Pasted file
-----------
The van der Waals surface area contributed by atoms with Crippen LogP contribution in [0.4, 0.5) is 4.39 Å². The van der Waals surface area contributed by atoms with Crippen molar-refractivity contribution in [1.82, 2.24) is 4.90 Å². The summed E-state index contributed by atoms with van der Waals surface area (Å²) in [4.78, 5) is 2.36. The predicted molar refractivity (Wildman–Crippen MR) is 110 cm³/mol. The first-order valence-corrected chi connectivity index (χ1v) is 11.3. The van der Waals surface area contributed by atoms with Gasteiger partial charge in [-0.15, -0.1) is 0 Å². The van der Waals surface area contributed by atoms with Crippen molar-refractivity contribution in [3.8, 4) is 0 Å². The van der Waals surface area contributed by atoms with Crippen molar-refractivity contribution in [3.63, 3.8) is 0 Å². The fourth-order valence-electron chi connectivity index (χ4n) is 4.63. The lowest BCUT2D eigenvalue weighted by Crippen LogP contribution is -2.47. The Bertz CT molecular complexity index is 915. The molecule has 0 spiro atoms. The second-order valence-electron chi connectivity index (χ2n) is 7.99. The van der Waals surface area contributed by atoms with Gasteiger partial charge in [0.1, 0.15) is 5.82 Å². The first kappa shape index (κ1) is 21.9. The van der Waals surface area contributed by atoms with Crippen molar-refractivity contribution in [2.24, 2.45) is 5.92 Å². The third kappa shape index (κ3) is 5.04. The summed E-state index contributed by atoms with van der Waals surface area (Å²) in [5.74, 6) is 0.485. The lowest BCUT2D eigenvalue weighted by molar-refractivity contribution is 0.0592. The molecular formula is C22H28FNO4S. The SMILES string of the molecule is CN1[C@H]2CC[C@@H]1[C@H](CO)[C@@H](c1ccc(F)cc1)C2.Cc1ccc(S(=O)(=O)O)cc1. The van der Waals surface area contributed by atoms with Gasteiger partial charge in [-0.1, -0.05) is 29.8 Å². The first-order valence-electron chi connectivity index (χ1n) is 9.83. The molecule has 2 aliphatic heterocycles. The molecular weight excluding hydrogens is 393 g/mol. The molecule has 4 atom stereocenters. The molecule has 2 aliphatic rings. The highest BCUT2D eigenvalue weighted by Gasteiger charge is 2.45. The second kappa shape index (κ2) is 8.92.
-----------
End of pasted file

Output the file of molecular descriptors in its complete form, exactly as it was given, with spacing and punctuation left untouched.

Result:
The van der Waals surface area contributed by atoms with Crippen LogP contribution in [0.4, 0.5) is 4.39 Å². The van der Waals surface area contributed by atoms with Crippen molar-refractivity contribution in [1.82, 2.24) is 4.90 Å². The summed E-state index contributed by atoms with van der Waals surface area (Å²) in [4.78, 5) is 2.36. The predicted molar refractivity (Wildman–Crippen MR) is 110 cm³/mol. The first-order valence-corrected chi connectivity index (χ1v) is 11.3. The van der Waals surface area contributed by atoms with Gasteiger partial charge in [-0.15, -0.1) is 0 Å². The van der Waals surface area contributed by atoms with Crippen molar-refractivity contribution in [3.8, 4) is 0 Å². The van der Waals surface area contributed by atoms with Crippen molar-refractivity contribution in [3.63, 3.8) is 0 Å². The fourth-order valence-electron chi connectivity index (χ4n) is 4.63. The lowest BCUT2D eigenvalue weighted by Crippen LogP contribution is -2.47. The Bertz CT molecular complexity index is 915. The molecule has 0 spiro atoms. The second-order valence-electron chi connectivity index (χ2n) is 7.99. The van der Waals surface area contributed by atoms with Gasteiger partial charge in [0.1, 0.15) is 5.82 Å². The first kappa shape index (κ1) is 21.9. The van der Waals surface area contributed by atoms with Crippen molar-refractivity contribution in [2.24, 2.45) is 5.92 Å². The third kappa shape index (κ3) is 5.04. The summed E-state index contributed by atoms with van der Waals surface area (Å²) in [5.74, 6) is 0.485. The lowest BCUT2D eigenvalue weighted by molar-refractivity contribution is 0.0592. The molecular formula is C22H28FNO4S. The SMILES string of the molecule is CN1[C@H]2CC[C@@H]1[C@H](CO)[C@@H](c1ccc(F)cc1)C2.Cc1ccc(S(=O)(=O)O)cc1. The van der Waals surface area contributed by atoms with Gasteiger partial charge in [-0.1, -0.05) is 29.8 Å². The first-order valence-electron chi connectivity index (χ1n) is 9.83. The molecule has 2 aliphatic heterocycles. The molecular weight excluding hydrogens is 393 g/mol. The molecule has 4 atom stereocenters. The molecule has 2 aliphatic rings. The highest BCUT2D eigenvalue weighted by Gasteiger charge is 2.45. The second kappa shape index (κ2) is 8.92.